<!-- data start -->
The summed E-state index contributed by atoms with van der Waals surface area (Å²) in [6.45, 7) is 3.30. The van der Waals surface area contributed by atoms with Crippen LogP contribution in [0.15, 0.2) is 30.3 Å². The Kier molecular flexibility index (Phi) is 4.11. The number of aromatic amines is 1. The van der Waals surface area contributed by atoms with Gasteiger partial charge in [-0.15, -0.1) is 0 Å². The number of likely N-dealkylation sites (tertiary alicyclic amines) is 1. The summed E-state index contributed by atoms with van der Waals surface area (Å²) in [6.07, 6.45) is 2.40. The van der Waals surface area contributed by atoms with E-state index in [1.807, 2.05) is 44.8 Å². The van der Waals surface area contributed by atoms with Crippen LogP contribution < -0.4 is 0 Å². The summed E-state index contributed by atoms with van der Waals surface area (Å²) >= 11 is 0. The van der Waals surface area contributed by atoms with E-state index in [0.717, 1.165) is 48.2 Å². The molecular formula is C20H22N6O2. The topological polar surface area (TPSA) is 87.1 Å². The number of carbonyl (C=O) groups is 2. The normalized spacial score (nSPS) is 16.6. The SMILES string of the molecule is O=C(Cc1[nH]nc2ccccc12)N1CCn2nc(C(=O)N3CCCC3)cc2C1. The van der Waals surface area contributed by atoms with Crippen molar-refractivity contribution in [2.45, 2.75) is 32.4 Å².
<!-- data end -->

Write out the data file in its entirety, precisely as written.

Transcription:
The summed E-state index contributed by atoms with van der Waals surface area (Å²) in [6.45, 7) is 3.30. The van der Waals surface area contributed by atoms with Crippen LogP contribution in [0.15, 0.2) is 30.3 Å². The Kier molecular flexibility index (Phi) is 4.11. The number of aromatic amines is 1. The van der Waals surface area contributed by atoms with Gasteiger partial charge in [-0.15, -0.1) is 0 Å². The number of likely N-dealkylation sites (tertiary alicyclic amines) is 1. The summed E-state index contributed by atoms with van der Waals surface area (Å²) in [6.07, 6.45) is 2.40. The van der Waals surface area contributed by atoms with E-state index in [1.807, 2.05) is 44.8 Å². The van der Waals surface area contributed by atoms with Crippen LogP contribution < -0.4 is 0 Å². The summed E-state index contributed by atoms with van der Waals surface area (Å²) >= 11 is 0. The van der Waals surface area contributed by atoms with E-state index in [0.717, 1.165) is 48.2 Å². The molecular formula is C20H22N6O2. The topological polar surface area (TPSA) is 87.1 Å². The number of carbonyl (C=O) groups is 2. The normalized spacial score (nSPS) is 16.6. The SMILES string of the molecule is O=C(Cc1[nH]nc2ccccc12)N1CCn2nc(C(=O)N3CCCC3)cc2C1. The van der Waals surface area contributed by atoms with Crippen molar-refractivity contribution in [2.45, 2.75) is 32.4 Å².